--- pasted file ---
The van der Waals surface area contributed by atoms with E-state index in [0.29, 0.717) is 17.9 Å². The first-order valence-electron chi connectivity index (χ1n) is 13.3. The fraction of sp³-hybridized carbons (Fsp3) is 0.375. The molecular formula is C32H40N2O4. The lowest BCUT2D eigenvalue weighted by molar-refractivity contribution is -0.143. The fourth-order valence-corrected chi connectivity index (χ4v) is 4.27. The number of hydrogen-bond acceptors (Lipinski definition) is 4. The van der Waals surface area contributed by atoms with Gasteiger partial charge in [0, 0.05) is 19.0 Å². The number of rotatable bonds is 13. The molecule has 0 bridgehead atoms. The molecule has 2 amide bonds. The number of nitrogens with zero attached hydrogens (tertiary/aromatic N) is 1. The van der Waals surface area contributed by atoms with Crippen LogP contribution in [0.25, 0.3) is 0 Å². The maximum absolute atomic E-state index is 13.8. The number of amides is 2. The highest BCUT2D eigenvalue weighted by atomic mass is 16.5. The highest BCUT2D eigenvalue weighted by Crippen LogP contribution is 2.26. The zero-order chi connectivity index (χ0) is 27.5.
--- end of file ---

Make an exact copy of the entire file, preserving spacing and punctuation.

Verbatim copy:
The van der Waals surface area contributed by atoms with E-state index in [0.29, 0.717) is 17.9 Å². The first-order valence-electron chi connectivity index (χ1n) is 13.3. The fraction of sp³-hybridized carbons (Fsp3) is 0.375. The molecular formula is C32H40N2O4. The lowest BCUT2D eigenvalue weighted by molar-refractivity contribution is -0.143. The fourth-order valence-corrected chi connectivity index (χ4v) is 4.27. The number of hydrogen-bond acceptors (Lipinski definition) is 4. The van der Waals surface area contributed by atoms with Gasteiger partial charge in [0, 0.05) is 19.0 Å². The number of rotatable bonds is 13. The molecule has 0 bridgehead atoms. The molecule has 2 amide bonds. The number of nitrogens with zero attached hydrogens (tertiary/aromatic N) is 1. The van der Waals surface area contributed by atoms with Crippen LogP contribution in [0.25, 0.3) is 0 Å². The maximum absolute atomic E-state index is 13.8. The number of amides is 2. The highest BCUT2D eigenvalue weighted by atomic mass is 16.5. The highest BCUT2D eigenvalue weighted by Crippen LogP contribution is 2.26. The zero-order chi connectivity index (χ0) is 27.5.